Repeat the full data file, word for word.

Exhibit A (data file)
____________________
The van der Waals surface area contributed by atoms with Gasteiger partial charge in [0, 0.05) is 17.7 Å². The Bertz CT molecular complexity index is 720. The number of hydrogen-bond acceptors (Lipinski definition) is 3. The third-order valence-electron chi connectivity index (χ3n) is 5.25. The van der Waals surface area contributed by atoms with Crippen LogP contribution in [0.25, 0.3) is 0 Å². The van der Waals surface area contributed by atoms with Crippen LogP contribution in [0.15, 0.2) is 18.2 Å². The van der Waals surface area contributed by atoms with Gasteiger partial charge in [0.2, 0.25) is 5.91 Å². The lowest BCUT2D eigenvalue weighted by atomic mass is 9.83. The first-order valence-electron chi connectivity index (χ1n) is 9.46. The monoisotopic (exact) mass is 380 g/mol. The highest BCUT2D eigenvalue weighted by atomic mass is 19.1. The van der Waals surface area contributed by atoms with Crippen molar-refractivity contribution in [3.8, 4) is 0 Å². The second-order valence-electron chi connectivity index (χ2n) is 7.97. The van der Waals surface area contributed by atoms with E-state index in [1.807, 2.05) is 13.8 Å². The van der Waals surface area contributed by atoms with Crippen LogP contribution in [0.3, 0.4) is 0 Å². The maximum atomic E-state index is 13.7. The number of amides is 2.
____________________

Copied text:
The van der Waals surface area contributed by atoms with Gasteiger partial charge in [0, 0.05) is 17.7 Å². The Bertz CT molecular complexity index is 720. The number of hydrogen-bond acceptors (Lipinski definition) is 3. The third-order valence-electron chi connectivity index (χ3n) is 5.25. The van der Waals surface area contributed by atoms with Crippen LogP contribution in [0.25, 0.3) is 0 Å². The van der Waals surface area contributed by atoms with Crippen LogP contribution in [0.15, 0.2) is 18.2 Å². The van der Waals surface area contributed by atoms with Gasteiger partial charge in [0.2, 0.25) is 5.91 Å². The lowest BCUT2D eigenvalue weighted by atomic mass is 9.83. The first-order valence-electron chi connectivity index (χ1n) is 9.46. The monoisotopic (exact) mass is 380 g/mol. The highest BCUT2D eigenvalue weighted by atomic mass is 19.1. The van der Waals surface area contributed by atoms with Crippen molar-refractivity contribution in [3.8, 4) is 0 Å². The second-order valence-electron chi connectivity index (χ2n) is 7.97. The van der Waals surface area contributed by atoms with E-state index in [1.807, 2.05) is 13.8 Å². The van der Waals surface area contributed by atoms with Crippen LogP contribution in [0.3, 0.4) is 0 Å². The maximum atomic E-state index is 13.7. The number of amides is 2.